opeye quintet

OPEYE | 1|11|1998 Photo: Moe Staiano

OPEYE | Vinny Golia, George Cremaschi and Garth Powell

This was one of OPEYE’s best Beanbender’s shows! They started by all playing gamelan instruments for about five minutes, like five uncoordinated figures from the inside of five of the those giant clocks you see in Europe; the ones where some elaborate scene is staged on the hour, with gremlins and the like banging away. The weird and ridiculous costumes added to the effect. Then the usual movement through the instruments followed: Henry Kuntz playing his loud double-reed musette thingy, his tenor sax, tiny violin, more gamelan, etc., while John Kuntz played a tiny electric uke(?), and a few other string things, Brian Godchaux played viola and electric 5-string mandolin, Esten Lindgren played trumpet and trombone (sometimes both at once) and drumset too, and Ben Lindgren play doublebass.

The sound was a little better than usual, due to Godchaux being amplified much of the time. The dynamics of the group and its aesthetic were also quite clear: Henry is usually in the foreground regardless of instrument, he makes the most soloistic statements (while abstract and noisy, his phrasing, articulation and attitude placing these statements within the general context established by Coltrane), while John Kuntz and Brian Godchaux form a middle-ground not entirely unlike Keith Richards and Ron Woods: they play off one other, trading tiny lead lines, and while neither is really repetive (though grooves pop up frequently, they’re submerged quickly), connecting strongly (if a bit abstractly) to each other and to a lesser degree with the other strata.

John Kuntz| 1|11|1998 Photo: Moe Staiano

Meanwhile, Esten functions as a sort of secondary solo voice, rarely moving past Henry to the foreground, he’s a sort of shadow figure. Ben’s role is to form a firm background, his bass lines are highly rhythmic, minor-pentatonic (again, touching on Trane’s legacy), and are structured with a drummer’s sense of repetition and slow development. I must admit, it’s taken me a while to appreciate Ben’s minimal approach, but I think I’ve finally come around to it: it works very well as compliment and foil to the complex and skittery upper layers of OPEYE.

A few members of the audience had to leave during this set, but not necessarily because they couldn’t take it: a couple guys with Grateful Dead jackets surprised me by leaving – they’d seemed to be way into the music – but then they returned five minutes later: presumably the music had created a need for internal balancing of chemicals. Dan Plonsey

OPEYE Quintet | Zen Disaster (Muir, Kaiser, DeGruttola, Ligeti)

June 12, 1996 at Beanbender’s

As regular Beanbender’s attendees know, I like OPEYE a lot. I don’t know exactly why: it has something to do with those ridiculous masks, Henry Kuntz sawing pitchlessly on the tiniest violin, Brian Godchaux’s ability to play the viola like he can and can’t play simultaneously, John Kuntz’s mandolin and ukelele frailings, and the giant abstract painting Ben Lindgren paints and hangs behind the group (perhaps at some concert he’d paint during the concert?).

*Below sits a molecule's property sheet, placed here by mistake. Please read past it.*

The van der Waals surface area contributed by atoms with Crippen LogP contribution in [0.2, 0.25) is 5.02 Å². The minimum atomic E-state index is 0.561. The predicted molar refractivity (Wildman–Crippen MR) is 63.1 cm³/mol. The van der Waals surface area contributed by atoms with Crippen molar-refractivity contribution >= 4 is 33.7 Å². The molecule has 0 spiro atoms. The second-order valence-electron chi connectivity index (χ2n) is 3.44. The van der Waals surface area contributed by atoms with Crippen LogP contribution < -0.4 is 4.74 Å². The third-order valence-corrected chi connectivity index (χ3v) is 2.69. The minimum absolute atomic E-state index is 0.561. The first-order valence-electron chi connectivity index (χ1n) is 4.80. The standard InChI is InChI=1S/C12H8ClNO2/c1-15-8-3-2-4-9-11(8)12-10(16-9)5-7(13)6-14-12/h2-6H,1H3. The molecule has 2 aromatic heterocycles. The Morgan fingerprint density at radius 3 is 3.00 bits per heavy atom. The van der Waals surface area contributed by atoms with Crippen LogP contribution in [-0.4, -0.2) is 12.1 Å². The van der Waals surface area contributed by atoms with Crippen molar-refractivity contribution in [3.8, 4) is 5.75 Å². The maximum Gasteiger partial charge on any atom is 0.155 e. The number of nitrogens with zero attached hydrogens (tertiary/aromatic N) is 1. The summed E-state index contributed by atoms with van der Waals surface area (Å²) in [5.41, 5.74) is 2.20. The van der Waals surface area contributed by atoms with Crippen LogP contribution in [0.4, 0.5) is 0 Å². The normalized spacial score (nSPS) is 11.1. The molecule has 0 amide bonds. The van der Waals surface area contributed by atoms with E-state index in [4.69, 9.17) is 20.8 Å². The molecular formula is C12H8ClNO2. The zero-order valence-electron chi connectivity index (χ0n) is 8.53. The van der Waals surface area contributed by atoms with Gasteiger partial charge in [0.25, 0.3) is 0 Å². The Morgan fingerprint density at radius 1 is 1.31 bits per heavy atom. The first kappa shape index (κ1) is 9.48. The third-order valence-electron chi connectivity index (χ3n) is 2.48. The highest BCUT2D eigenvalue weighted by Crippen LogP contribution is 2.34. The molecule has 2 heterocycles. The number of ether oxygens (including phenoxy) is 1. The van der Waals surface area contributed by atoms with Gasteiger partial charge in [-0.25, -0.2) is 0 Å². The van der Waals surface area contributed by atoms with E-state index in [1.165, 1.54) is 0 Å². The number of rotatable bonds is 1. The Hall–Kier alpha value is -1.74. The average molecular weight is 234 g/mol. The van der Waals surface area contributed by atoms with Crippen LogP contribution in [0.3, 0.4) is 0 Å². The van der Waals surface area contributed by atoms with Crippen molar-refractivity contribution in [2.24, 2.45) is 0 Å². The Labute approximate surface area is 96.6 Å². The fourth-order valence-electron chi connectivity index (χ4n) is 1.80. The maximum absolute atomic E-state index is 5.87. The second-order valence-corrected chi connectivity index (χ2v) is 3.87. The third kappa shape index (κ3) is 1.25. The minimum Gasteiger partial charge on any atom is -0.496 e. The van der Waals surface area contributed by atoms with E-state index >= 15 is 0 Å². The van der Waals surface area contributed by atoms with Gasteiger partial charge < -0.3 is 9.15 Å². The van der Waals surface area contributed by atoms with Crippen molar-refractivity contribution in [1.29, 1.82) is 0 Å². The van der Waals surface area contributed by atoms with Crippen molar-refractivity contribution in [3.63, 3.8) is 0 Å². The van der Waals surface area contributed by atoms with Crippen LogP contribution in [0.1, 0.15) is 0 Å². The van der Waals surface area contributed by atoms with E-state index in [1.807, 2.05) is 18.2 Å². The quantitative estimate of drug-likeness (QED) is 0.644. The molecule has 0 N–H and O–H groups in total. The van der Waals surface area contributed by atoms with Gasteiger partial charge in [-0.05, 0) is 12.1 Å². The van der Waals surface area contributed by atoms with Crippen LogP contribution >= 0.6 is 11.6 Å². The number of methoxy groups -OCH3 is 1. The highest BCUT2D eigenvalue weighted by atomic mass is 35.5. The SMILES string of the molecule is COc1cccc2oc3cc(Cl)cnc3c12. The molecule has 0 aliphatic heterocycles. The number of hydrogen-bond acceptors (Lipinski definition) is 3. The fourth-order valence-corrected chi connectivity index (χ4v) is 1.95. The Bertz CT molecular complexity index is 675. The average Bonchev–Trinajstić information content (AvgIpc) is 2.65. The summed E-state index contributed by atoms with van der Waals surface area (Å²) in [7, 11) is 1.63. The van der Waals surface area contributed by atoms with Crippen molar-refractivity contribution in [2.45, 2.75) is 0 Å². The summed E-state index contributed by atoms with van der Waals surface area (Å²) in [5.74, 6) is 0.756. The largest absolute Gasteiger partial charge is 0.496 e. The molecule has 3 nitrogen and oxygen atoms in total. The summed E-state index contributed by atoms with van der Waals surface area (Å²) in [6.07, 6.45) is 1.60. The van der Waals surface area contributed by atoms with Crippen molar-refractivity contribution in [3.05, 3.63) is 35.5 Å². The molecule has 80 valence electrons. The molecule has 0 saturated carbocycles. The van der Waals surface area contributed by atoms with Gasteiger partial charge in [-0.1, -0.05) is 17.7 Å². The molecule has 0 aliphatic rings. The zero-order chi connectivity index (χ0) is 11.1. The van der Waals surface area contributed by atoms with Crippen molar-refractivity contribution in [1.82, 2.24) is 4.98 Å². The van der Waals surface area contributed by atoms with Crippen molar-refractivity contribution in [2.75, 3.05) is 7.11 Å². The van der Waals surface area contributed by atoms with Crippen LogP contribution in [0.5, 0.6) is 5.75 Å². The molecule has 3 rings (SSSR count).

And I like the way Henry holds up masks to the audience (as a shaman? magician? professor?) only to be followed by John holding up a can of Bush’s Baked Beans. As always, there was off-kilter gamelan playing, trombone mutterings, a costume change or two (who are these creatures anyway?), extended-technique tenor sax, banging on toy drums, bowl gongs, musette (?) blares and extended (perhaps a tad too extended?) explorations of a single slightly-off-pentatonic-blues bass line. Of course, various demons were conjured up, but no one present seemed the worse for the encounter. Another successful trip out of the known and sensible worlds!

Zen Disaster started off great: there first piece was a sort of polyrhythmic free-Beefheart-esque thing. But when the strings tried for something quieter and more extended on subsequent pieces, Lukas Ligeti operated as a contrary force, e.g., disrupting Danielle DeGruttola’s lyrical cello with sporadic heavy bass drum thumps. Perhaps this was what the quartet (or just Ligeti?) intended, but I experienced the rest of the set as drums vs. strings.

One piece featured unaccompanied solos by each member of the quartet finishing off with some very loud stuff, and at least that worked okay (nice work from both Chris Muir and Henry Kaiser on guitar), but I was left feeling unsatisfied and weary of the tension by the end of the set. Much more satisfyingly whole were the bits that I heard of Kaiser/DeGruttola/Ashley (?) at the Chapel of the Chimes on June 24. Dan Plonsey